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    And then on the other hand, I just finished watching a couple of bare knuckle, knockdown Karate tournaments from Europe and was reminded of how extremely brutal that shit is. I think only a certain breed can step into that particular arena. Not everybody is built for that.
     
  9. Harukaze

    Harukaze Brown Belt

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    If you want crazy bare knuckle knockdown karate, look into FSA Kenshinkan's old series, Chaos MadMax, as well as Pro Karatedo Renmei's Tatsujin series.

    (this match used handwraps, yes, but they had other matches that were full bareknuckle as well)
     
  10. AshiharaFan

    AshiharaFan Brown Belt

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    Yeah, they take it to a whole 'nother level, which is a little too far for me.
     
  11. A Muse of Fire

    A Muse of Fire Brown Belt

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    How effective is the helmet they wear in kudo at stopping head injuries?

    I stopped doing boxing because I was afraid of getting concussions and eye injuries.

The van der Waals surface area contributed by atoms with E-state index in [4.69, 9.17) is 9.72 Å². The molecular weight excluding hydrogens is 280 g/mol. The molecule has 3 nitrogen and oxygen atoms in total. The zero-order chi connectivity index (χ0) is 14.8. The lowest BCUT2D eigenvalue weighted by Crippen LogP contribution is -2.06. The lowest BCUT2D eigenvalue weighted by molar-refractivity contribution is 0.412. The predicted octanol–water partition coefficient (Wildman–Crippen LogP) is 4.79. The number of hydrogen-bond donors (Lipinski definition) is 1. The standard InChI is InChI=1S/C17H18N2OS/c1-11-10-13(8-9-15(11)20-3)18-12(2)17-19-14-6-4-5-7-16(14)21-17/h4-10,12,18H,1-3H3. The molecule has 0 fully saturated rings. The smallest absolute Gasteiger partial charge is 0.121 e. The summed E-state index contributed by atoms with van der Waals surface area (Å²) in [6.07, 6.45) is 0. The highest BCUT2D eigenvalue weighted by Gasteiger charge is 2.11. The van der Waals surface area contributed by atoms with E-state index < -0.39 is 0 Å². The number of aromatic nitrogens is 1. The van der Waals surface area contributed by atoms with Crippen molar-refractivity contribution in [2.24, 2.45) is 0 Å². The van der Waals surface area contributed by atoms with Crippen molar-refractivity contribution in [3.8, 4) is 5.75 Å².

12. Harukaze

    Harukaze Brown Belt

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    It protects the face well against lacerations, cuts, and fractures, but is about as effective as any other headgear in stopping concussions (i.e. not very haha).
     
  13. Tayski

    Tayski Stand-up Fighting

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    exactly. a shock to the head is still a shock to the head.
    it only protects from face injuries (broken nose etc.) and cuts.
     
  14. AshiharaFan

    AshiharaFan Brown Belt

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    Yeah, I've seen people still get their bells rung even with the helmet. But some cushioning is better than no cushioning at all AND you get to keep your face intact.